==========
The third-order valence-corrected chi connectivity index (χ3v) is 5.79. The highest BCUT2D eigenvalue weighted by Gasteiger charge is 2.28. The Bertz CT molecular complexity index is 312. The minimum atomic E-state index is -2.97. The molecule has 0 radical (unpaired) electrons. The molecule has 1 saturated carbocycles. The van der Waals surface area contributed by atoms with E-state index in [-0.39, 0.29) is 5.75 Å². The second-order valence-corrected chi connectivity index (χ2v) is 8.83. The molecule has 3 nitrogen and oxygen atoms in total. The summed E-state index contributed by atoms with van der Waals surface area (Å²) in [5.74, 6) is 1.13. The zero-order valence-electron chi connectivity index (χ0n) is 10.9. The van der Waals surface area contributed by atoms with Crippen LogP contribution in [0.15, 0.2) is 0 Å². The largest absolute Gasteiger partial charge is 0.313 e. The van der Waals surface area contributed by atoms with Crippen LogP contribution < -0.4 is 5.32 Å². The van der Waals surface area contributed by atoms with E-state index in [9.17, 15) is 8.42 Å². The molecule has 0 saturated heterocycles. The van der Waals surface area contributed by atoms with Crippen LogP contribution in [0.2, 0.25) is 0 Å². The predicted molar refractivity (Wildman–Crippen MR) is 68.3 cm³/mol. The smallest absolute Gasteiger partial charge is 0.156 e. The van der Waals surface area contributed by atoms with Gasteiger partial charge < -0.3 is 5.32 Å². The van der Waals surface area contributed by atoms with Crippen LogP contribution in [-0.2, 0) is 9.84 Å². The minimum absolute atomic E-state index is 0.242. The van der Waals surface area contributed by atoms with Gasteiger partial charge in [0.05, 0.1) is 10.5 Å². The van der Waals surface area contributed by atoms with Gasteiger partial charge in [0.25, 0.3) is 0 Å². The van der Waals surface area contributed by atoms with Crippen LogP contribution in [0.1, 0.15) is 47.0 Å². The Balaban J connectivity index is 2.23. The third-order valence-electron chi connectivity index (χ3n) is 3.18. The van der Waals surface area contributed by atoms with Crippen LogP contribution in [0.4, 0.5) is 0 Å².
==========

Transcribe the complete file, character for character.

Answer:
The third-order valence-corrected chi connectivity index (χ3v) is 5.79. The highest BCUT2D eigenvalue weighted by Gasteiger charge is 2.28. The Bertz CT molecular complexity index is 312. The minimum atomic E-state index is -2.97. The molecule has 0 radical (unpaired) electrons. The molecule has 1 saturated carbocycles. The van der Waals surface area contributed by atoms with E-state index in [-0.39, 0.29) is 5.75 Å². The second-order valence-corrected chi connectivity index (χ2v) is 8.83. The molecule has 3 nitrogen and oxygen atoms in total. The summed E-state index contributed by atoms with van der Waals surface area (Å²) in [5.74, 6) is 1.13. The zero-order valence-electron chi connectivity index (χ0n) is 10.9. The van der Waals surface area contributed by atoms with Crippen LogP contribution in [0.15, 0.2) is 0 Å². The largest absolute Gasteiger partial charge is 0.313 e. The van der Waals surface area contributed by atoms with Crippen LogP contribution < -0.4 is 5.32 Å². The van der Waals surface area contributed by atoms with E-state index in [9.17, 15) is 8.42 Å². The molecule has 0 saturated heterocycles. The van der Waals surface area contributed by atoms with Crippen LogP contribution in [0.2, 0.25) is 0 Å². The predicted molar refractivity (Wildman–Crippen MR) is 68.3 cm³/mol. The smallest absolute Gasteiger partial charge is 0.156 e. The van der Waals surface area contributed by atoms with Gasteiger partial charge < -0.3 is 5.32 Å². The van der Waals surface area contributed by atoms with Crippen LogP contribution in [-0.2, 0) is 9.84 Å². The minimum absolute atomic E-state index is 0.242. The van der Waals surface area contributed by atoms with Gasteiger partial charge in [0.05, 0.1) is 10.5 Å². The van der Waals surface area contributed by atoms with Gasteiger partial charge in [0.25, 0.3) is 0 Å². The van der Waals surface area contributed by atoms with Crippen LogP contribution in [0.1, 0.15) is 47.0 Å². The Balaban J connectivity index is 2.23. The third-order valence-electron chi connectivity index (χ3n) is 3.18. The van der Waals surface area contributed by atoms with Crippen LogP contribution in [0.4, 0.5) is 0 Å².